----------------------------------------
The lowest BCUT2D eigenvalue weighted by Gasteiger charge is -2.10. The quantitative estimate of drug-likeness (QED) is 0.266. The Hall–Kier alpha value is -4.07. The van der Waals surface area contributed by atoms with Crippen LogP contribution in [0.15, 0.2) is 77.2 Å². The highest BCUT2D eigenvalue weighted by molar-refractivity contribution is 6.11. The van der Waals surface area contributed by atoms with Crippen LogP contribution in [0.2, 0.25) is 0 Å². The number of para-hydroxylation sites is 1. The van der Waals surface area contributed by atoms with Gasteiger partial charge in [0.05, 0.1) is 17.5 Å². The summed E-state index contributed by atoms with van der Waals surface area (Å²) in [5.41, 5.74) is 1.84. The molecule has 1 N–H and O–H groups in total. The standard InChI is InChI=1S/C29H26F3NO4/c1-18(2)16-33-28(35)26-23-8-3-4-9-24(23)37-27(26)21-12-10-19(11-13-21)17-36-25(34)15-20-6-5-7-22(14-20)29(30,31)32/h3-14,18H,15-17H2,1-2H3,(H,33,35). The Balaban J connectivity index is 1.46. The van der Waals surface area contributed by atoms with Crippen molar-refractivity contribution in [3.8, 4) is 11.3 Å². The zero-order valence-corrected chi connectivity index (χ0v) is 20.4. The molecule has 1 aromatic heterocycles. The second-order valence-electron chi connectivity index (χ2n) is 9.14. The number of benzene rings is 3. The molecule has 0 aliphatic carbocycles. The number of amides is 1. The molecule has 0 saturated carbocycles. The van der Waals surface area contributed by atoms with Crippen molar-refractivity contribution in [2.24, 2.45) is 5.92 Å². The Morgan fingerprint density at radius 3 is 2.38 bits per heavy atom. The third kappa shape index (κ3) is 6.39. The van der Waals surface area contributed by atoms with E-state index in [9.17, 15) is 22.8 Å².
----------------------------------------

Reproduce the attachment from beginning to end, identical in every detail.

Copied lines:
The lowest BCUT2D eigenvalue weighted by Gasteiger charge is -2.10. The quantitative estimate of drug-likeness (QED) is 0.266. The Hall–Kier alpha value is -4.07. The van der Waals surface area contributed by atoms with Crippen LogP contribution in [0.15, 0.2) is 77.2 Å². The highest BCUT2D eigenvalue weighted by molar-refractivity contribution is 6.11. The van der Waals surface area contributed by atoms with Crippen LogP contribution in [0.2, 0.25) is 0 Å². The number of para-hydroxylation sites is 1. The van der Waals surface area contributed by atoms with Gasteiger partial charge in [0.05, 0.1) is 17.5 Å². The summed E-state index contributed by atoms with van der Waals surface area (Å²) in [5.41, 5.74) is 1.84. The molecule has 1 N–H and O–H groups in total. The standard InChI is InChI=1S/C29H26F3NO4/c1-18(2)16-33-28(35)26-23-8-3-4-9-24(23)37-27(26)21-12-10-19(11-13-21)17-36-25(34)15-20-6-5-7-22(14-20)29(30,31)32/h3-14,18H,15-17H2,1-2H3,(H,33,35). The Balaban J connectivity index is 1.46. The van der Waals surface area contributed by atoms with Crippen molar-refractivity contribution in [3.8, 4) is 11.3 Å². The zero-order valence-corrected chi connectivity index (χ0v) is 20.4. The molecule has 1 aromatic heterocycles. The second-order valence-electron chi connectivity index (χ2n) is 9.14. The number of benzene rings is 3. The molecule has 0 aliphatic carbocycles. The number of amides is 1. The molecule has 0 saturated carbocycles. The van der Waals surface area contributed by atoms with Crippen molar-refractivity contribution in [2.24, 2.45) is 5.92 Å². The Morgan fingerprint density at radius 3 is 2.38 bits per heavy atom. The third kappa shape index (κ3) is 6.39. The van der Waals surface area contributed by atoms with E-state index in [9.17, 15) is 22.8 Å².